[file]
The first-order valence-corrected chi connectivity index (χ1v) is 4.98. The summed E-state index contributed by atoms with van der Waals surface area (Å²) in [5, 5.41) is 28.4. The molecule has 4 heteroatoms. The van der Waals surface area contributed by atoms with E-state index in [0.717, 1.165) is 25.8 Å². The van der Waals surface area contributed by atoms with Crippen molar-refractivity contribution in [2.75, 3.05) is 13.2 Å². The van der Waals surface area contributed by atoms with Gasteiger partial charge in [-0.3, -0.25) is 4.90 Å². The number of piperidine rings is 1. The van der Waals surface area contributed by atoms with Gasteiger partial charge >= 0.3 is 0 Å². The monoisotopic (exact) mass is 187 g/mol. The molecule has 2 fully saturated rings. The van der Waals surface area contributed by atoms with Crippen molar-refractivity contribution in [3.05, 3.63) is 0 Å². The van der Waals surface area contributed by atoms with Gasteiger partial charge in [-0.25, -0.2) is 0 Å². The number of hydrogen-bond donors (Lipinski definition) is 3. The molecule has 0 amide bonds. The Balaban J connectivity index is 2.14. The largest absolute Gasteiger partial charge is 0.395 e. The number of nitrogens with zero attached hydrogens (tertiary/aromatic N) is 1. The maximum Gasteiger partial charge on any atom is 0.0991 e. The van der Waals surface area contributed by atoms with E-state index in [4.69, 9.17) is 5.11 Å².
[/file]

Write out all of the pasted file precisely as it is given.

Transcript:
The first-order valence-corrected chi connectivity index (χ1v) is 4.98. The summed E-state index contributed by atoms with van der Waals surface area (Å²) in [5, 5.41) is 28.4. The molecule has 4 heteroatoms. The van der Waals surface area contributed by atoms with E-state index in [0.717, 1.165) is 25.8 Å². The van der Waals surface area contributed by atoms with Crippen molar-refractivity contribution in [2.75, 3.05) is 13.2 Å². The van der Waals surface area contributed by atoms with Gasteiger partial charge in [-0.3, -0.25) is 4.90 Å². The number of piperidine rings is 1. The van der Waals surface area contributed by atoms with Gasteiger partial charge >= 0.3 is 0 Å². The monoisotopic (exact) mass is 187 g/mol. The molecule has 2 fully saturated rings. The van der Waals surface area contributed by atoms with Crippen molar-refractivity contribution in [3.05, 3.63) is 0 Å². The van der Waals surface area contributed by atoms with Gasteiger partial charge in [-0.25, -0.2) is 0 Å². The number of hydrogen-bond donors (Lipinski definition) is 3. The molecule has 0 amide bonds. The Balaban J connectivity index is 2.14. The largest absolute Gasteiger partial charge is 0.395 e. The number of nitrogens with zero attached hydrogens (tertiary/aromatic N) is 1. The maximum Gasteiger partial charge on any atom is 0.0991 e. The van der Waals surface area contributed by atoms with E-state index in [4.69, 9.17) is 5.11 Å².